Is Your Relationship Burning Out?

Is Your Relationship Burning Out?

Written by Judy Klipin

Relationships, just like people, are living, breathing entities and are therefore vulnerable to the same complexities and challenges that individuals experience. Burnout is a modern condition that is increasingly prevalent amongst people and relationships – not just romantic relationships (although this is where the focus of our attention tends to go first), but all kinds of relationships. Platonic, professional, familial and social relationships are all at risk of becoming burned out if we do not pay sufficient attention to their care and maintenance.

There are many symptoms of burnout, including:

  • Exhaustion,
  • Overwhelm,
  • Feeling like you’ve got nothing left to give,
  • Boredom or a feeling of ennui,
  • Lack of motivation,
  • Craving sugar, carbs and caffeine,
  • Waking up feeling tired,
  • And more.

While we can’t ascribe the physical symptoms of burnout to the entity that is our relationship, the emotional and spiritual experiences can certainly apply, to the individuals within the relationship and to the relationship itself. Individually and collectively we may start to feel exhausted, overwhelmed, unmotivated and bored with and in our relationship. When the relationship reaches the real burnout stage it may feel as though we have nothing left to give to each other or to the relationship.

Why do our relationships suffer from burnout?

The same reason that individuals suffer from burnout: boundaries! Or, more precisely, a lack of healthy and honest boundaries:

  • Saying yes when we mean no, and no when we mean yes.
  • Pretending.
  • Not being honest – with ourselves or each other – about what we do and don’t want and need.
  • Not taking enough care of our own needs.
  • Paying attention to the (real or imagined) needs of the other and of the relationship at our own expense.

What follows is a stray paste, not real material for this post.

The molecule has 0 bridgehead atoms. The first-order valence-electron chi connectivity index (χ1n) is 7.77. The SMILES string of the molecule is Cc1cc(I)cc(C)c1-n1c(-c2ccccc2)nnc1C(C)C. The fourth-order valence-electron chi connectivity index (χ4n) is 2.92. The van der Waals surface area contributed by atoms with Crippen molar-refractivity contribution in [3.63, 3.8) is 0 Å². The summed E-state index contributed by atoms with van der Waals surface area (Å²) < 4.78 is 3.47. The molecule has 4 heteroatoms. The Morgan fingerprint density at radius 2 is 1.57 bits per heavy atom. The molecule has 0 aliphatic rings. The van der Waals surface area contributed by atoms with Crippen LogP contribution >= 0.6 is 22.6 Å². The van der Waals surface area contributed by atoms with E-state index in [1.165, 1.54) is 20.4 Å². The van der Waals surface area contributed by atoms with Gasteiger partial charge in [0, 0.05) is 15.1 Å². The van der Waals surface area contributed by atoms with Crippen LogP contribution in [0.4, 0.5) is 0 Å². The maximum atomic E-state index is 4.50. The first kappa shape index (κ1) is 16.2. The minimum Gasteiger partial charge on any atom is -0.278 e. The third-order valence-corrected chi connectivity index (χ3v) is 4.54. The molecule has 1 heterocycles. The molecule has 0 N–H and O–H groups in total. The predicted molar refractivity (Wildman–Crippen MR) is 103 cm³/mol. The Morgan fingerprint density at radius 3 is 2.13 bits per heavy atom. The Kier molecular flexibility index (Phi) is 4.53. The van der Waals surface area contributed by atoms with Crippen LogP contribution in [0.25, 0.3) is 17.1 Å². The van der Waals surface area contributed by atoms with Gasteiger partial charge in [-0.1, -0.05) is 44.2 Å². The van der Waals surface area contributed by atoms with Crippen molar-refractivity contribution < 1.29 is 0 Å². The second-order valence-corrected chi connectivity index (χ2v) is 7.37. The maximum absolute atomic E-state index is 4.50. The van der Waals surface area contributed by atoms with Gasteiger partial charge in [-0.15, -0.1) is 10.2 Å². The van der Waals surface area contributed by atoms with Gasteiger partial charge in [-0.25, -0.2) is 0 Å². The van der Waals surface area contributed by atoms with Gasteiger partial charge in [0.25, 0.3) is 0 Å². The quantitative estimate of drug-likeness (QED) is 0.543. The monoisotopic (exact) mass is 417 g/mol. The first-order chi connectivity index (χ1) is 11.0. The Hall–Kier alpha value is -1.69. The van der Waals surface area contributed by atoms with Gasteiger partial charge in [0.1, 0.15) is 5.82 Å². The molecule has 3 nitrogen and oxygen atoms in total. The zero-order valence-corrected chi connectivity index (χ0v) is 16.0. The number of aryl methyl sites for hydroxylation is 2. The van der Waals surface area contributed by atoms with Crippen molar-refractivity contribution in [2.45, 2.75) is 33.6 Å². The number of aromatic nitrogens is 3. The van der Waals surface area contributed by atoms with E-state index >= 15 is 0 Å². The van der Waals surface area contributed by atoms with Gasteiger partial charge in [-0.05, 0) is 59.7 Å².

• Not taking enough care of our own needs.
  • Trying to do too much.
  • Not spending enough time alone – as individuals and as a couple.

Differently put, our relationships, and we, get burnout when we do too much of the wrong (for our relationship and for us) things.

How can we manage relationship burnout?

The same way we manage our individual burnout. By resting. By reflecting. And by making some changes to how we are as individuals within our relationship, and to how, in the relationship, we are in the world.

We need to work on our boundaries, on our self-care and on our communication – both as individuals and collectively. We need to embark on a course of action that allows us to regain our own (individual and collective) energy, enthusiasm and excitement about our relationship. We need work to re-energise and re-ignite our relationship.

And we also need to identify what we need to do to maintain that regained energy and enthusiasm, and put actions and processes in place to achieve that. Just as we need regular quiet alone-time to check in with ourselves and identify our own needs, wants and fears, we need to do the same with our relationship.

Even if we are busy.

Especially if we are busy.

Taking anything for granted (our health, our wellbeing, our relationships) is asking for that thing to be taken away from us. We must be present and vigilant if we want to avoid losing our relationship to burnout.

I am pleased to offer two opportunities to provide support for relationship and individual burnout understanding and management:

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